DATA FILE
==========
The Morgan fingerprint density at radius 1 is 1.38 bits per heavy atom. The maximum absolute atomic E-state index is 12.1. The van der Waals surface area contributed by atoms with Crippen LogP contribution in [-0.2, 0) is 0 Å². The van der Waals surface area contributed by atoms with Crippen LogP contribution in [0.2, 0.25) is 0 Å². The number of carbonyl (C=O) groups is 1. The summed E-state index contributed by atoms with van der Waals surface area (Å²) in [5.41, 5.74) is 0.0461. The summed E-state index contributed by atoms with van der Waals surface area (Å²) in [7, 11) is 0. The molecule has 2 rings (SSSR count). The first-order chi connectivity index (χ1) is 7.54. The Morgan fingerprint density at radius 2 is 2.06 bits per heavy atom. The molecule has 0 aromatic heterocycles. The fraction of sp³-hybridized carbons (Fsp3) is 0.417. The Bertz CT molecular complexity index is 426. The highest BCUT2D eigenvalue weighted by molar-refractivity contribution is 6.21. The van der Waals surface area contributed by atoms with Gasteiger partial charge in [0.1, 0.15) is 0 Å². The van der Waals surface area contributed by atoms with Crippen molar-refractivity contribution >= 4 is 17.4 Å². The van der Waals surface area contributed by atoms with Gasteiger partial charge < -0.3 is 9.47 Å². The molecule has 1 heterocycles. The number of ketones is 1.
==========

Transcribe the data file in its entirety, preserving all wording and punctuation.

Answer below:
The Morgan fingerprint density at radius 1 is 1.38 bits per heavy atom. The maximum absolute atomic E-state index is 12.1. The van der Waals surface area contributed by atoms with Crippen LogP contribution in [-0.2, 0) is 0 Å². The van der Waals surface area contributed by atoms with Crippen LogP contribution in [0.2, 0.25) is 0 Å². The number of carbonyl (C=O) groups is 1. The summed E-state index contributed by atoms with van der Waals surface area (Å²) in [5.41, 5.74) is 0.0461. The summed E-state index contributed by atoms with van der Waals surface area (Å²) in [7, 11) is 0. The molecule has 2 rings (SSSR count). The first-order chi connectivity index (χ1) is 7.54. The Morgan fingerprint density at radius 2 is 2.06 bits per heavy atom. The molecule has 0 aromatic heterocycles. The fraction of sp³-hybridized carbons (Fsp3) is 0.417. The Bertz CT molecular complexity index is 426. The highest BCUT2D eigenvalue weighted by molar-refractivity contribution is 6.21. The van der Waals surface area contributed by atoms with Gasteiger partial charge in [0.1, 0.15) is 0 Å². The van der Waals surface area contributed by atoms with Crippen molar-refractivity contribution >= 4 is 17.4 Å². The van der Waals surface area contributed by atoms with Gasteiger partial charge < -0.3 is 9.47 Å². The molecule has 1 heterocycles. The number of ketones is 1.